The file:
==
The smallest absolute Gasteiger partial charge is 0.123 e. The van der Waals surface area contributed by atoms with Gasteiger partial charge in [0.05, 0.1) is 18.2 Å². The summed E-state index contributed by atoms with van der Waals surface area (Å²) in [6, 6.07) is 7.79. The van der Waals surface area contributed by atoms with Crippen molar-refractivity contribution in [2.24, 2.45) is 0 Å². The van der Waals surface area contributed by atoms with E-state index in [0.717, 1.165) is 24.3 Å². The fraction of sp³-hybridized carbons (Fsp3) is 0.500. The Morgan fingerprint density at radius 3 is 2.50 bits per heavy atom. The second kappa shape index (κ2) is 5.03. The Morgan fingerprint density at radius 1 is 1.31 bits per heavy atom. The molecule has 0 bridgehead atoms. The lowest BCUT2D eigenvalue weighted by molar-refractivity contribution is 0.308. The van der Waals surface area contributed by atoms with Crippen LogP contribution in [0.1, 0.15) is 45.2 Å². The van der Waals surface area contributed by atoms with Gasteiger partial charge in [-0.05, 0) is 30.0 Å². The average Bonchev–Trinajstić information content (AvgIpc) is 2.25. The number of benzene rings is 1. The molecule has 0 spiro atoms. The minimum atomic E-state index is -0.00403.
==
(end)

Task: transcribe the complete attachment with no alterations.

The smallest absolute Gasteiger partial charge is 0.123 e. The van der Waals surface area contributed by atoms with Gasteiger partial charge in [0.05, 0.1) is 18.2 Å². The summed E-state index contributed by atoms with van der Waals surface area (Å²) in [6, 6.07) is 7.79. The van der Waals surface area contributed by atoms with Crippen molar-refractivity contribution in [2.24, 2.45) is 0 Å². The van der Waals surface area contributed by atoms with E-state index in [0.717, 1.165) is 24.3 Å². The fraction of sp³-hybridized carbons (Fsp3) is 0.500. The Morgan fingerprint density at radius 3 is 2.50 bits per heavy atom. The second kappa shape index (κ2) is 5.03. The Morgan fingerprint density at radius 1 is 1.31 bits per heavy atom. The molecule has 0 bridgehead atoms. The lowest BCUT2D eigenvalue weighted by molar-refractivity contribution is 0.308. The van der Waals surface area contributed by atoms with Crippen LogP contribution in [0.1, 0.15) is 45.2 Å². The van der Waals surface area contributed by atoms with Gasteiger partial charge in [-0.05, 0) is 30.0 Å². The average Bonchev–Trinajstić information content (AvgIpc) is 2.25. The number of benzene rings is 1. The molecule has 0 spiro atoms. The minimum atomic E-state index is -0.00403.